Elder law is an area within the legal field that covers different legal, financial, and personal matters specific to older groups. With these issues, there are certain preparations that need to take place and legal documents that need to be drafted in order to provide a comprehensive solution to a senior’s needs. Among the most common issues covered through elder law planning are healthcare and finances. As people age, their health begins to decline, and they may require more frequent or more involved medical care than before. Elder law planning assists seniors with exploring different methods for covering the cost of healthcare while protecting their assets. Some of these methods may include enrolling in Medicare, long-term care planning, or creating a Medicaid Asset Protection Trust, to name a few. Financial representation is another common issue that elder law planning takes care of. Elder law attorneys see many clients who wish to create a financial power of attorney, explore housing options, or review their estate plan.
An elder law attorney does everything they can to support seniors in their right to live independently, but because of their experience in working with older groups, elder law attorneys are also able to recognize when a senior may require assistance with their affairs. Article 81 Guardianship is a New York statute that is aimed at allowing incapacitated persons as much autonomy as possible while providing a guardianship to assist them with their functional limitations in a given area such as finances or personal care. Establishing an Article 81 Guardianship can become an elaborate process, but a qualified elder law attorney can assist with filing a petition, creating a framework for the type of guardianship needed, and handle the subsequent legal proceedings.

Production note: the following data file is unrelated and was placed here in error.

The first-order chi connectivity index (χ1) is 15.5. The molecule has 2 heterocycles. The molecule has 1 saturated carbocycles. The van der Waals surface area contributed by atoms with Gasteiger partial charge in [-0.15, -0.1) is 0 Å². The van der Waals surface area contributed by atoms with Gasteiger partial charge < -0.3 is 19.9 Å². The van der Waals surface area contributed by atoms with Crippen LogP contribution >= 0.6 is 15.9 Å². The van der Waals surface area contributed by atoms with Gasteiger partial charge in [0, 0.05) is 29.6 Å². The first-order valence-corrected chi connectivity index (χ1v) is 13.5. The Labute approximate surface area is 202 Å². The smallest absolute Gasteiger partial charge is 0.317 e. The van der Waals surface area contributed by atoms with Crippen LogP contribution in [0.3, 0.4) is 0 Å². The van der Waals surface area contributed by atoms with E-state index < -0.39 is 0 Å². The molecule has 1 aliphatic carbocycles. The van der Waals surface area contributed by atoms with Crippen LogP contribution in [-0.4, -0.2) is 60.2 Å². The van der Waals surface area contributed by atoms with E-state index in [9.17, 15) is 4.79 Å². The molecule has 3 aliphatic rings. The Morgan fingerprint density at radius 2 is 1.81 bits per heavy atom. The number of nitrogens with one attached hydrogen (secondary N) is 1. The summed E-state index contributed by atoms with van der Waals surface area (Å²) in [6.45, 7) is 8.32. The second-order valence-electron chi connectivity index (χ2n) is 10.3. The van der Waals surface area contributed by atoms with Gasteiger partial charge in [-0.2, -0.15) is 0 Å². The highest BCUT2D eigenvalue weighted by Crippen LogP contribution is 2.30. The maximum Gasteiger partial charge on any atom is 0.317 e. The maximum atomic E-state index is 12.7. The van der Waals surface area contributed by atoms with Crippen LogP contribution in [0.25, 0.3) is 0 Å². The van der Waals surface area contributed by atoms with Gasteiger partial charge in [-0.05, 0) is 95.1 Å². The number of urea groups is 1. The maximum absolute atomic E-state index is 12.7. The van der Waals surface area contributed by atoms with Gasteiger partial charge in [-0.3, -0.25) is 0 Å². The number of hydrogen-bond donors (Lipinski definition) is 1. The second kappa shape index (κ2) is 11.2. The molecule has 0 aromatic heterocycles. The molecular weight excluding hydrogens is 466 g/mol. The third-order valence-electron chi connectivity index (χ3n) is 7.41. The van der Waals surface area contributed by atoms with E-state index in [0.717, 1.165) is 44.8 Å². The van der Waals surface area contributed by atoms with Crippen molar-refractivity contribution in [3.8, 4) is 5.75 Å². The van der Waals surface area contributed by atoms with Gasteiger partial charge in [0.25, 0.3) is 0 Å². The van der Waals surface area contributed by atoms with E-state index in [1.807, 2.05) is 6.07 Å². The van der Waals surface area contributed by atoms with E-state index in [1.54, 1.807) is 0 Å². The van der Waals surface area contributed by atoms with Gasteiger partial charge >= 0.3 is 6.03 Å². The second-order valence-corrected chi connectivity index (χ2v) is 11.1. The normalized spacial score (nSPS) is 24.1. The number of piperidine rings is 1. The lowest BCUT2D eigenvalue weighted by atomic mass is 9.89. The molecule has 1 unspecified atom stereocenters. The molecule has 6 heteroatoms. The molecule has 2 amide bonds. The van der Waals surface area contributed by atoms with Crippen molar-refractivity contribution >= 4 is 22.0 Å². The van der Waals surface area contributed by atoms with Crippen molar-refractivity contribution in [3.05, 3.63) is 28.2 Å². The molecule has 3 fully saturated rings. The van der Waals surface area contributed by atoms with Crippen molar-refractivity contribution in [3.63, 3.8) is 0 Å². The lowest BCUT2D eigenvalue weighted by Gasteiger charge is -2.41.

Elder law planning concerns itself with issues that are unique to the elderly community. Some of the issues covered under elder law can be quite delicate, but however sensitive a particular topic may be, it is to the benefit of a senior and their loved ones to plan ahead and prepare accordingly. Among some of the more personal matters in elder law planning is the creation of a living will. Any experienced elder law attorney will recommend that a senior create this vital document. While a last will and testament takes effect in the event of a person’s death, a living will takes effect in the event of a person’s incapacitation near the end of their life. As people age, both their physical and mental health begins to decline, and in the final stages of their life, they may become impaired and unable to communicate their wishes. However, a living will lets an individual decide in advance how they wish to be cared for under such circumstances. There are a number of options to consider such as palliative care, pain management, and whether or not life-sustaining treatments are to be used. These are decisions of a highly personal nature and by having a living will in place, a person ensures that their decisions will be honored.
Because the issues faced by seniors are so much more critical than those of younger adults, it is essential to begin looking into elder law planning sooner rather than later. Waiting until a crisis strikes to make financial, healthcare, or personal preparations can mean that there will be fewer options and remedies available. There is no specific age requirement for starting elder law planning, but it is important to look ahead and consider what preparatory measures need to be taken for certain issues. For example, if a senior wishes to receive long-term care through Medicaid, they should consult with an elder law attorney to plan for “spending down” and asset protection at least five years before applying to the program.